Topher’s Top Ten: Dog Gear We Can’t Live Without

Over the years, we’ve amassed quite the hoard of dog gear. Even after we’ve cleared out and donated what doesn’t work for us, the fact remains: owning a dog comes with a hefty amount of accessories! Some of which—now that we’ve owned a dog for a number of years—I don’t think I could live without. Every dog owner has their favorites list in their mind: the dog gear they’d recommend to anyone thinking of introducing a dog into their lives. Here’s what makes my list, every time.

Walking Gear for Reactive Dogs

Ages and ages ago, during the days of our Walk to Rivendell challenge, I wrote a little bit about the gear we use for our regular walks. Over the last 2+ years we’ve tried a perhaps ridiculous number of walking setups with a variety of collars, leashes, harnesses, halters, and more. Between working on Topher’s reactivity in training classes and our usual walks, we get a lot of use out of our gear and I always want to make sure what we use and carry around truly works for us. Because, in certain scenarios, these are the pieces of equipment we rely on the most to keep ourselves and others safe. So, what do we take on our daily walks?

Disaster Preparedness For Pets

In the wake of Hurricane Katrina, thousands of animals were left in New Orleans by owners evacuating or fleeing from floodwaters. It’s estimated that around 250,000 pets ended up stranded because of the storm’s destruction. Only about 15,000 of these pets were ultimately rescued, and only 15-20% of those animals were reunited with their original owners.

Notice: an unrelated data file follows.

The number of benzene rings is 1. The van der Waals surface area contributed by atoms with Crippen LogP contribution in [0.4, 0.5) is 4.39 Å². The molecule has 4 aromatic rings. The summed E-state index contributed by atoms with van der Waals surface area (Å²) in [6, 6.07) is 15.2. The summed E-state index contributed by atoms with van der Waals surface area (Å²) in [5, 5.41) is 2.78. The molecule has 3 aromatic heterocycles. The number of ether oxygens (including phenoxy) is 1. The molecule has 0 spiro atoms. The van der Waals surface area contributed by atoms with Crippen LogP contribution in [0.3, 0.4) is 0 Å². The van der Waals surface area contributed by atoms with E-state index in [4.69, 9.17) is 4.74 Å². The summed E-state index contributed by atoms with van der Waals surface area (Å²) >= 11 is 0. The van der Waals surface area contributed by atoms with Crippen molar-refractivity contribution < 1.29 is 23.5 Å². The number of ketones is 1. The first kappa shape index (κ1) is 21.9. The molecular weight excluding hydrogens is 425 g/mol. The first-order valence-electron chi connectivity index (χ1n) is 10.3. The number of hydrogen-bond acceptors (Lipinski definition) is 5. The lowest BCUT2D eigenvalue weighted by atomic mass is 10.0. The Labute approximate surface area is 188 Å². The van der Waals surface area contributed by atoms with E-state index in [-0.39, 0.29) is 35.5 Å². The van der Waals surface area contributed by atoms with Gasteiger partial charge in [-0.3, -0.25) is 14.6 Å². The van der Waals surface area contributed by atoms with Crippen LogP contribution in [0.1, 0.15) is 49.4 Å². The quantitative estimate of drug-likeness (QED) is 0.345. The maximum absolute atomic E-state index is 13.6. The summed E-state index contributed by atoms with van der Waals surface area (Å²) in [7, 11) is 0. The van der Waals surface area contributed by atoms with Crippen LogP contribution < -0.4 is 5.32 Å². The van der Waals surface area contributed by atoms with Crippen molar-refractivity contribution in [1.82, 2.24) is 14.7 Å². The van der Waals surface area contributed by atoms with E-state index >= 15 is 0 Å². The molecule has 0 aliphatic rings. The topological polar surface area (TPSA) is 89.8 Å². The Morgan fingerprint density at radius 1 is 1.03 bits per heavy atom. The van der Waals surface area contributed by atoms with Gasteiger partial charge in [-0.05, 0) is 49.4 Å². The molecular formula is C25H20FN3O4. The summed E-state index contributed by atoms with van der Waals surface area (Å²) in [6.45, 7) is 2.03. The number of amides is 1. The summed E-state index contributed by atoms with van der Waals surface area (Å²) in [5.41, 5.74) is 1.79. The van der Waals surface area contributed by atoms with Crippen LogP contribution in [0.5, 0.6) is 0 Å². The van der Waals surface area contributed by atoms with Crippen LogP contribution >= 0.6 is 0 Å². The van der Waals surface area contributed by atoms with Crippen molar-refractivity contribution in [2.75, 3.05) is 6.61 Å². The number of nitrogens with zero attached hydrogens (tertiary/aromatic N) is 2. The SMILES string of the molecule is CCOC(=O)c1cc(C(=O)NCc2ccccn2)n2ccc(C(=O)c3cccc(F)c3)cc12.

As the ten year anniversary of that disaster passes this weekend, it reminded me of how important disaster preparedness for pets is, in addition to being prepared ourselves. Just like people, our pets have basic daily needs that must be met, and they rely on their owners for many or all of those needs. When a disaster strikes, having a plan for your pet’s survival can make a huge difference.

Here’s how to make sure you have your pets prepared for an emergency.

Back To School: Our Favorite Training Gear for Reactive Dogs

Back to school, already? You may not be seeing yellow school buses filling the roads just yet, but here in Atlanta kids are headed back to school. Which means it’s time for busier morning walks for Topher and I, as we head into autumn. Or try to head into autumn—it won’t cool off for at least another two and a half months. Sigh.

Still, the school season had me thinking about our training sessions with Topher. Our gear is starting to get a little worn out, a year and a half after we first started going to regular training classes and working on Topher’s reactivity. So today, I want to give a bit of an update on the gear we use for training our reactive dog: what we use now, what we’ve used in the past, and what I still want to buy as we head into another season of training sessions.

Training Your Dog To Wear A Head Halter

As I mentioned in my costume post, Topher wears a head halter on walks. About two months ago, our trainers recommended that we switch to a head halter for walks and training. Topher has enough power to easily pull me off my feet when he’s wearing a harness, and his stubbornness and high focus on other dogs in training meant that we weren’t able to effectively redirect his movement in a productive way when he was just wearing a harness or a collar. If your dog is jerking you around on walks, you can consider training your dog to wear a head halter to help teach them how to walk on a loose leash.